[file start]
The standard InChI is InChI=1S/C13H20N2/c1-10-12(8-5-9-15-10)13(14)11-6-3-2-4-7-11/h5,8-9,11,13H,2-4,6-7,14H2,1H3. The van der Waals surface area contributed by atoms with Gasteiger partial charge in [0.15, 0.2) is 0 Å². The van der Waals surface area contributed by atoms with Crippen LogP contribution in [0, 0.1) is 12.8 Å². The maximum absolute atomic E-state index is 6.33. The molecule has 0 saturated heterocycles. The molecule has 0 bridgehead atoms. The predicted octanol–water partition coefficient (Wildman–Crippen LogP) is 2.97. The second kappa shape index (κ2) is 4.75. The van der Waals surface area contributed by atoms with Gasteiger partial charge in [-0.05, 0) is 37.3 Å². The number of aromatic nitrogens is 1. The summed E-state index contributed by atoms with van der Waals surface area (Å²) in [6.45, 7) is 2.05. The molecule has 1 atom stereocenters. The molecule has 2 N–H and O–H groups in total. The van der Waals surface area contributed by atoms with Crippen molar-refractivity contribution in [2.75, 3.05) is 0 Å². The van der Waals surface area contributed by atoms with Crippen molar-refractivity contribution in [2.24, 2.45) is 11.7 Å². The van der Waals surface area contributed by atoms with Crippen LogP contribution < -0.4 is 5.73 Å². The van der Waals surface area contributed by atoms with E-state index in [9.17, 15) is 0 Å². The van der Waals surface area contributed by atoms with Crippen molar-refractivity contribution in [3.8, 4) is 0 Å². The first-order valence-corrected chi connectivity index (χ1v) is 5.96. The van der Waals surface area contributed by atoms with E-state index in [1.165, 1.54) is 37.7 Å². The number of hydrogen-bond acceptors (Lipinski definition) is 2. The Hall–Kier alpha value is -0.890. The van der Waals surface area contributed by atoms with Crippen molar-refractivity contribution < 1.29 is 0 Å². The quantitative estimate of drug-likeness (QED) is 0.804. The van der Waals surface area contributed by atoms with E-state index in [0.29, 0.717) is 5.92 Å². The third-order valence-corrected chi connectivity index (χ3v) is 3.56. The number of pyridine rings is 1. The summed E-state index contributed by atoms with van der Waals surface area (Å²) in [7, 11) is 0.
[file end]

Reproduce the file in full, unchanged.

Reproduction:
The standard InChI is InChI=1S/C13H20N2/c1-10-12(8-5-9-15-10)13(14)11-6-3-2-4-7-11/h5,8-9,11,13H,2-4,6-7,14H2,1H3. The van der Waals surface area contributed by atoms with Gasteiger partial charge in [0.15, 0.2) is 0 Å². The van der Waals surface area contributed by atoms with Crippen LogP contribution in [0, 0.1) is 12.8 Å². The maximum absolute atomic E-state index is 6.33. The molecule has 0 saturated heterocycles. The molecule has 0 bridgehead atoms. The predicted octanol–water partition coefficient (Wildman–Crippen LogP) is 2.97. The second kappa shape index (κ2) is 4.75. The van der Waals surface area contributed by atoms with Gasteiger partial charge in [-0.05, 0) is 37.3 Å². The number of aromatic nitrogens is 1. The summed E-state index contributed by atoms with van der Waals surface area (Å²) in [6.45, 7) is 2.05. The molecule has 1 atom stereocenters. The molecule has 2 N–H and O–H groups in total. The van der Waals surface area contributed by atoms with Crippen molar-refractivity contribution in [2.75, 3.05) is 0 Å². The van der Waals surface area contributed by atoms with Crippen molar-refractivity contribution in [2.24, 2.45) is 11.7 Å². The van der Waals surface area contributed by atoms with Crippen LogP contribution < -0.4 is 5.73 Å². The van der Waals surface area contributed by atoms with E-state index in [9.17, 15) is 0 Å². The van der Waals surface area contributed by atoms with Crippen molar-refractivity contribution in [3.8, 4) is 0 Å². The first-order valence-corrected chi connectivity index (χ1v) is 5.96. The van der Waals surface area contributed by atoms with E-state index in [1.165, 1.54) is 37.7 Å². The number of hydrogen-bond acceptors (Lipinski definition) is 2. The Hall–Kier alpha value is -0.890. The van der Waals surface area contributed by atoms with Crippen molar-refractivity contribution < 1.29 is 0 Å². The quantitative estimate of drug-likeness (QED) is 0.804. The van der Waals surface area contributed by atoms with E-state index in [0.29, 0.717) is 5.92 Å². The third-order valence-corrected chi connectivity index (χ3v) is 3.56. The number of pyridine rings is 1. The summed E-state index contributed by atoms with van der Waals surface area (Å²) in [7, 11) is 0.